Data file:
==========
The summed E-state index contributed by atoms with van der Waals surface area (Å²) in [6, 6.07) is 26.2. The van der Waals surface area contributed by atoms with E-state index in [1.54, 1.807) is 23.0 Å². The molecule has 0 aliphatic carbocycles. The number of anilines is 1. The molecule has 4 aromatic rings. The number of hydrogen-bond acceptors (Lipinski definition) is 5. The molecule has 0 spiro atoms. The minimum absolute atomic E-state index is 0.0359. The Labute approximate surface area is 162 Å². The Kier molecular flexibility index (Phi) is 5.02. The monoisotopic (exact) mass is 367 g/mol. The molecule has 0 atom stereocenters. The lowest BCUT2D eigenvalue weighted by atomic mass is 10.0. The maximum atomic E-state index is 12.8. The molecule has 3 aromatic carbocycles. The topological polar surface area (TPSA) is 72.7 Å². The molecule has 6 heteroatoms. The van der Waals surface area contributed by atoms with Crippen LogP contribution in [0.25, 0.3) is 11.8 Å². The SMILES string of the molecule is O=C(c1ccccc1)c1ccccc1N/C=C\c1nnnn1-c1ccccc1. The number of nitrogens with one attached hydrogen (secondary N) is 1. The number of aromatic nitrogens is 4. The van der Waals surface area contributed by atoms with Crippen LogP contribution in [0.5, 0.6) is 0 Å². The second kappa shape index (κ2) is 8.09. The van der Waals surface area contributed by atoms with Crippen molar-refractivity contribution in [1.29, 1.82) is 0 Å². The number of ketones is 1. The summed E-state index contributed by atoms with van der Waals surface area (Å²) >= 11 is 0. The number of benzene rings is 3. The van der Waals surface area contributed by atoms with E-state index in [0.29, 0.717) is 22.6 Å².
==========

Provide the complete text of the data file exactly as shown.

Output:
The summed E-state index contributed by atoms with van der Waals surface area (Å²) in [6, 6.07) is 26.2. The van der Waals surface area contributed by atoms with E-state index in [1.54, 1.807) is 23.0 Å². The molecule has 0 aliphatic carbocycles. The number of anilines is 1. The molecule has 4 aromatic rings. The number of hydrogen-bond acceptors (Lipinski definition) is 5. The molecule has 0 spiro atoms. The minimum absolute atomic E-state index is 0.0359. The Labute approximate surface area is 162 Å². The Kier molecular flexibility index (Phi) is 5.02. The monoisotopic (exact) mass is 367 g/mol. The molecule has 0 atom stereocenters. The lowest BCUT2D eigenvalue weighted by atomic mass is 10.0. The maximum atomic E-state index is 12.8. The molecule has 3 aromatic carbocycles. The topological polar surface area (TPSA) is 72.7 Å². The molecule has 6 heteroatoms. The van der Waals surface area contributed by atoms with Crippen LogP contribution in [0.25, 0.3) is 11.8 Å². The SMILES string of the molecule is O=C(c1ccccc1)c1ccccc1N/C=C\c1nnnn1-c1ccccc1. The number of nitrogens with one attached hydrogen (secondary N) is 1. The number of aromatic nitrogens is 4. The van der Waals surface area contributed by atoms with Crippen LogP contribution in [0.5, 0.6) is 0 Å². The second kappa shape index (κ2) is 8.09. The van der Waals surface area contributed by atoms with Crippen molar-refractivity contribution in [1.29, 1.82) is 0 Å². The number of ketones is 1. The summed E-state index contributed by atoms with van der Waals surface area (Å²) >= 11 is 0. The number of benzene rings is 3. The van der Waals surface area contributed by atoms with E-state index in [0.29, 0.717) is 22.6 Å².